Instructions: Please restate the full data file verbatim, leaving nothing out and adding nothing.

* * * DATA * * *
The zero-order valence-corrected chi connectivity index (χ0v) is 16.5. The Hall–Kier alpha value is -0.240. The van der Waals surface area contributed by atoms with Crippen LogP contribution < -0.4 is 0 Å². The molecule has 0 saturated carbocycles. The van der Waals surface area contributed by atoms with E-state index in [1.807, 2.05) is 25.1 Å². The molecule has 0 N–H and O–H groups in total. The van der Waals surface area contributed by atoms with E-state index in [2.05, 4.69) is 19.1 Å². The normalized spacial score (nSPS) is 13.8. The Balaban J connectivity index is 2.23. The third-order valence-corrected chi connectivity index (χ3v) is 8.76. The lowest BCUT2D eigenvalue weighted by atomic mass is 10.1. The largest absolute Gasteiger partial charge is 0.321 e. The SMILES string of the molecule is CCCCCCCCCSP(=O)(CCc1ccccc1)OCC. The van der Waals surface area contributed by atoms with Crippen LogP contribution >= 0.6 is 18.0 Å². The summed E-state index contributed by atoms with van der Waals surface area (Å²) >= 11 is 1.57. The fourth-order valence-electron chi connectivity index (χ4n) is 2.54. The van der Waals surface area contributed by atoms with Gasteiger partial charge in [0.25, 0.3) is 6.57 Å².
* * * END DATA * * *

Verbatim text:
The zero-order valence-corrected chi connectivity index (χ0v) is 16.5. The Hall–Kier alpha value is -0.240. The van der Waals surface area contributed by atoms with Crippen LogP contribution < -0.4 is 0 Å². The molecule has 0 saturated carbocycles. The van der Waals surface area contributed by atoms with E-state index in [1.807, 2.05) is 25.1 Å². The molecule has 0 N–H and O–H groups in total. The van der Waals surface area contributed by atoms with E-state index in [2.05, 4.69) is 19.1 Å². The normalized spacial score (nSPS) is 13.8. The Balaban J connectivity index is 2.23. The third-order valence-corrected chi connectivity index (χ3v) is 8.76. The lowest BCUT2D eigenvalue weighted by atomic mass is 10.1. The largest absolute Gasteiger partial charge is 0.321 e. The SMILES string of the molecule is CCCCCCCCCSP(=O)(CCc1ccccc1)OCC. The van der Waals surface area contributed by atoms with Crippen LogP contribution >= 0.6 is 18.0 Å². The summed E-state index contributed by atoms with van der Waals surface area (Å²) >= 11 is 1.57. The fourth-order valence-electron chi connectivity index (χ4n) is 2.54. The van der Waals surface area contributed by atoms with Gasteiger partial charge in [0.25, 0.3) is 6.57 Å².